In the first data release of its kind in the U.S., patients can examine individual cancer programs quality results on a statewide basis
NEWS FROM THE AMERICAN COLLEGE OF SURGEONS | FOR IMMEDIATE RELEASE
CHICAGO (December 9, 2013): The American College of Surgeons (ACoS) Commission on Cancer (CoC) has joined with the Pennsylvania Health Care Quality Alliance (PHCQA) to make cancer quality data from participating Pennsylvania hospitals available to the public. The initiative, which is the first of its kind in the U.S., will include data from 72 percent (52 programs) of all CoC-accredited cancer programs in Pennsylvania.
“Participation in this project is an excellent opportunity for Commission on Cancer accredited programs in Pennsylvania to publicly demonstrate their dedication to quality and to validate their performance on national quality measures,” CoC Chair Daniel P. McKellar, MD, FACS, said. “The Commission on Cancer applauds the Pennsylvania Health Care Quality Alliance for their commitment to improving the quality of health care by providing the public with valuable information regarding cancer treatment outcomes in Pennsylvania hospitals.”
PHCQA chose to work with the CoC on this initiative because of the CoC’s experience in developing and monitoring quality measures in its cancer programs, according to Dr. McKellar. He also said that this health care quality initiative is important for patients because it provides public access to quality data from participating facilities in Pennsylvania. Additionally, the website provides a list of CoC-accredited cancer centers in Pennsylvania.
“We commend the American College of Surgeons Commission on Cancer and the over 50 CoC-accredited facilities in Pennsylvania for their commitment to transparency and accountability. Partnering with them has afforded patients with a unique opportunity to examine which cancer programs are achieving high quality results through compliance with standards of care,” Erik Muther, PHCQA Executive Director, said.
The National Cancer Database (NCDB), a nationwide oncology database operated by the American Cancer Society and Commission on Cancer, played an important role in making this collaboration happen. The NCDB staff was instrumental in developing the agreements from the participating facilities, recruiting facilities to participate, and reporting the data to the PHCQA, according to Dr. McKellar. He also noted that all CoC programs must report data on each cancer patient treated at their institutions. These are the data used to monitor compliance with the quality measures, which are specific cancer care recommendations utilized for quality improvement.
“The opportunity to leverage data from the National Cancer Database has allowed us to share evidence-based metrics that demonstrate adherence to high standards of care,” said Mr. Muther.
The outcomes reporting from this initiative is available on the PHCQ website at http://www.phcqa.org/.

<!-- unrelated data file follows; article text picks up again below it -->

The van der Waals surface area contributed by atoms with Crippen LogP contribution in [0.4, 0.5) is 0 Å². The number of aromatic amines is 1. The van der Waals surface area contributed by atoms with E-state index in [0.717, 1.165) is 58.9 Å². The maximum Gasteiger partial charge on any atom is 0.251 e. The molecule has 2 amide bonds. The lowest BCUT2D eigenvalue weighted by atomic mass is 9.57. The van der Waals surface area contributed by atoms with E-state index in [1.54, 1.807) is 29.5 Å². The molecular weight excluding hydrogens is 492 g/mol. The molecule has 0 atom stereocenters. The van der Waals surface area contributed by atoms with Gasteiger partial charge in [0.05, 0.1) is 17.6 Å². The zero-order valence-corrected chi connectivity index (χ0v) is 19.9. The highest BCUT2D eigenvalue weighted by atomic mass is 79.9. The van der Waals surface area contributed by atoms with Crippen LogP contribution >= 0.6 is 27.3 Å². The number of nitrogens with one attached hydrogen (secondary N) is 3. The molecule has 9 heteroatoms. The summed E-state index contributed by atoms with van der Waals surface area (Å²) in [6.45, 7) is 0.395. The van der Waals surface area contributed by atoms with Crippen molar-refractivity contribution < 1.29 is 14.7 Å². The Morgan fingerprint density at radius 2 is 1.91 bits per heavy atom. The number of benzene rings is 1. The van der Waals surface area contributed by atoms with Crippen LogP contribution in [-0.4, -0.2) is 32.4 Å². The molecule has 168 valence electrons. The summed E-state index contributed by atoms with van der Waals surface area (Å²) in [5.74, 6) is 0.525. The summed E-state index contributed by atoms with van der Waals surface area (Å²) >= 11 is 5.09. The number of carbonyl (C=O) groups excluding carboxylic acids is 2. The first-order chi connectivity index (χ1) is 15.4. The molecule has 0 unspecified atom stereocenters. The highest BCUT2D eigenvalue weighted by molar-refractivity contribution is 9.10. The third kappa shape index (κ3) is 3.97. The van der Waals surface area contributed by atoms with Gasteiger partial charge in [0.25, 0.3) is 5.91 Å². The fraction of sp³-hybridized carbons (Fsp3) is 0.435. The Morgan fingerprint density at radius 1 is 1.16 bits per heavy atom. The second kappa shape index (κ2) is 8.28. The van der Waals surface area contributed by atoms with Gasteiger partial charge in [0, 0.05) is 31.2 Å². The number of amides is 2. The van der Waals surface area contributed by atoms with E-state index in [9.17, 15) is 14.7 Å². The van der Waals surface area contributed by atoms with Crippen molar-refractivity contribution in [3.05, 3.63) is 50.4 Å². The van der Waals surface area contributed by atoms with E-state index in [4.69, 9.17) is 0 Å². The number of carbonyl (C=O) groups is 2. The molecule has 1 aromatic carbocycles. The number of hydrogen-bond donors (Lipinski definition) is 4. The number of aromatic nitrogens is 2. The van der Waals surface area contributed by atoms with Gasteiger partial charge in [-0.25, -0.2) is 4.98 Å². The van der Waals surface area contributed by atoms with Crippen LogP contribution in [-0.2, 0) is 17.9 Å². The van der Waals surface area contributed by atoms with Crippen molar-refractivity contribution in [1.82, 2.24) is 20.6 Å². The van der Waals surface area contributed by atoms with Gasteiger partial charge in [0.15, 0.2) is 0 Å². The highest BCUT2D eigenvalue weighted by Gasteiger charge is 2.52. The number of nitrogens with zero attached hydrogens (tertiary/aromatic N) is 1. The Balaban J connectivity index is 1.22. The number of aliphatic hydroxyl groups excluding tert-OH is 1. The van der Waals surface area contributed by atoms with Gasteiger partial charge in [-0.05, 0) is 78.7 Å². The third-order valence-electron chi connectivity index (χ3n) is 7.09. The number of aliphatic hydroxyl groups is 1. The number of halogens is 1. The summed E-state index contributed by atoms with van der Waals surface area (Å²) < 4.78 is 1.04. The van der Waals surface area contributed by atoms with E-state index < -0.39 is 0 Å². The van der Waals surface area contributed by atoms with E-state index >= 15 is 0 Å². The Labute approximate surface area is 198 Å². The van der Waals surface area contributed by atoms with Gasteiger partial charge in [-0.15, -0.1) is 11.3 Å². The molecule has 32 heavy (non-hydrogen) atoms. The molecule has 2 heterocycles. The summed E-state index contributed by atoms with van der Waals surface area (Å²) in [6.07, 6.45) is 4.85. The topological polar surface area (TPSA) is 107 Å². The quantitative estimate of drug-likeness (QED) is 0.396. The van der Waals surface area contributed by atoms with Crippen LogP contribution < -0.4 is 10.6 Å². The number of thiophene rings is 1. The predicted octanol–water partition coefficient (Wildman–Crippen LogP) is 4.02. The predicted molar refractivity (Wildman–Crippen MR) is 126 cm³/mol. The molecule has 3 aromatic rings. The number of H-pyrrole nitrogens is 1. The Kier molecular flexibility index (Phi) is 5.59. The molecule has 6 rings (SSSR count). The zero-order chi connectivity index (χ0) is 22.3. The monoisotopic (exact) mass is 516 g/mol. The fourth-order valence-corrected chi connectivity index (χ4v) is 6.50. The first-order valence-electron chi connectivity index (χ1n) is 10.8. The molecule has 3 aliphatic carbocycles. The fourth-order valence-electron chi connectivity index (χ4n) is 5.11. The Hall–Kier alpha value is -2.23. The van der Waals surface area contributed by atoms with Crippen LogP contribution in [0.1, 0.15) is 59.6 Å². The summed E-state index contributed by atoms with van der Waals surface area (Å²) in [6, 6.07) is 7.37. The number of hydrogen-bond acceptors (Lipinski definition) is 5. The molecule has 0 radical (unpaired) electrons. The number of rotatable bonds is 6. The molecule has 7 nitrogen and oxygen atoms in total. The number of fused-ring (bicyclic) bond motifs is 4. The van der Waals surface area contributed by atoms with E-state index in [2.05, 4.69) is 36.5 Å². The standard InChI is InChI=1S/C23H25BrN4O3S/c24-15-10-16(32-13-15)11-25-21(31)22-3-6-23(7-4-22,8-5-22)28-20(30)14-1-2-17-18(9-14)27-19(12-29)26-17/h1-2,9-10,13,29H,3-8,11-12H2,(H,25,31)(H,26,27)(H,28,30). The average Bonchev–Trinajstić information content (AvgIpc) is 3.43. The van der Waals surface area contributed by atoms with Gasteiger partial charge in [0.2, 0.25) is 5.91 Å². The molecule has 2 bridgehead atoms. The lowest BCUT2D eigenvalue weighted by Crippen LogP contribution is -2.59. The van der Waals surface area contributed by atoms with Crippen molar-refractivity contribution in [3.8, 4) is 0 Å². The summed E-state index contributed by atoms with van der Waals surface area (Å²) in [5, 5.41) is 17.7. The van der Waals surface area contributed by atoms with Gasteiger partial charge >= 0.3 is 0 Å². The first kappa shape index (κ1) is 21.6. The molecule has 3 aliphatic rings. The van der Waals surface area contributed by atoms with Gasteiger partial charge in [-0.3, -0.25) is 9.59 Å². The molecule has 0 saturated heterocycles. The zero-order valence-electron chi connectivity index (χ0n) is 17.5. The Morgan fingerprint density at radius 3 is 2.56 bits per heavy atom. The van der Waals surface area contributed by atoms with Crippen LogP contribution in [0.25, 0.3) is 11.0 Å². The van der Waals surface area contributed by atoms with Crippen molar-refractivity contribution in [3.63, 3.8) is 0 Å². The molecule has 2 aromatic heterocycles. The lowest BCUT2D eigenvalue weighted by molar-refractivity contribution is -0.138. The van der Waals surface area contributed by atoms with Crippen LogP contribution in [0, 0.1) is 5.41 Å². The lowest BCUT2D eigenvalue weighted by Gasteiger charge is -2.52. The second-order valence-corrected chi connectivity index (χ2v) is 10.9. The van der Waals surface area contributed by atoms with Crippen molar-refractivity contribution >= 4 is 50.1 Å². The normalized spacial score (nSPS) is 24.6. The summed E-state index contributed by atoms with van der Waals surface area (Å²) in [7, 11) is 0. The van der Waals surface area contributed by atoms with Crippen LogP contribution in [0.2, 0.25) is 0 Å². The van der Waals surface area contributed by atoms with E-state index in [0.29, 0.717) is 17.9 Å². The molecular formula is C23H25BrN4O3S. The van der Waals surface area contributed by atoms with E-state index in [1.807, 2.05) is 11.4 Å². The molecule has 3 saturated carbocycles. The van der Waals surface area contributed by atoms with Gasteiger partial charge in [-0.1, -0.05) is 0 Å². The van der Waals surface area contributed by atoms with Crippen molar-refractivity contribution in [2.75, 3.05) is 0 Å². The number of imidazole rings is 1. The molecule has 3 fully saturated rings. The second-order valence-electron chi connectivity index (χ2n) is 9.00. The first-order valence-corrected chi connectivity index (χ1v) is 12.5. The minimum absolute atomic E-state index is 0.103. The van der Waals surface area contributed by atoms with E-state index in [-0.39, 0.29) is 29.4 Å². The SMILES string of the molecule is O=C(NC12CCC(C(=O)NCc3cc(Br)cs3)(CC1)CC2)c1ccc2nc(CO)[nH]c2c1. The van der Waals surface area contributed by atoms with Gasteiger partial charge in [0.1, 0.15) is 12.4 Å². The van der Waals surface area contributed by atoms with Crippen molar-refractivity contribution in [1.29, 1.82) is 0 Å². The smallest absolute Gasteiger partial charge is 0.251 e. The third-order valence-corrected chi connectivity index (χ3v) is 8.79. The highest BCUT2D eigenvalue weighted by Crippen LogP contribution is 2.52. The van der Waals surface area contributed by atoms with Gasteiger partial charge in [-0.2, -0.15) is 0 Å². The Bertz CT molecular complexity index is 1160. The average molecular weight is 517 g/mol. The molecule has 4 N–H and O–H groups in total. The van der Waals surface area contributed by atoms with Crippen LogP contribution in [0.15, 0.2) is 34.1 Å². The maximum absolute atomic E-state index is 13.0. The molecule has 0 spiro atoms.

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About the American College of Surgeons
The American College of Surgeons is a scientific and educational organization of surgeons that was founded in 1913 to raise the standards of surgical practice and improve the quality of care for all surgical patients. The College is dedicated to the ethical and competent practice of surgery. Its achievements have significantly influenced the course of scientific surgery in America and have established it as an important advocate for all surgical patients. The College has more than 79,000 members and is the largest organization of surgeons in the world. For more information, visit www.facs.org.
About The Commission on Cancer
The Commission on Cancer (CoC) of the American College of Surgeons is a consortium of professional organizations dedicated to improving survival and quality of life for cancer patients through standard-setting, prevention, research, education, and the monitoring of comprehensive quality care. Established by the American College of Surgeons in 1922, the multidisciplinary CoC establishes standards to ensure quality, multidisciplinary, and comprehensive cancer care delivery in health care settings; conducts surveys in health care settings to assess compliance with those standards; collects standardized data from CoC-accredited health care settings to measure cancer care quality; uses data to monitor treatment patterns and outcomes and enhance cancer control and clinical surveillance activities, and develops effective educational interventions to improve cancer prevention, early detection, cancer care delivery, and outcomes in health care settings.
The Pennsylvania Health Care Quality Alliance is a nonprofit coalition of heath care organizations working together collaboratively to improve the quality of health care for the people of Pennsylvania. PHCQA’s work focuses on two key areas: promoting responsible public reporting of health care information and supporting Pennsylvania health care providers’ ability to deliver quality and value. Alliance members include The Hospital & Healthsystem Association of Pennsylvania (HAP), which represents more than 225 hospitals and health systems across the state; the Pennsylvania Medical Society; the Delaware Valley Healthcare Council of HAP; the Hospital Council of Western Pennsylvania; Geisinger Health Plan; UPMC Health Plan; Blue Cross of Northeastern Pennsylvania; Capital BlueCross; Highmark; Independence Blue Cross; and Pfizer.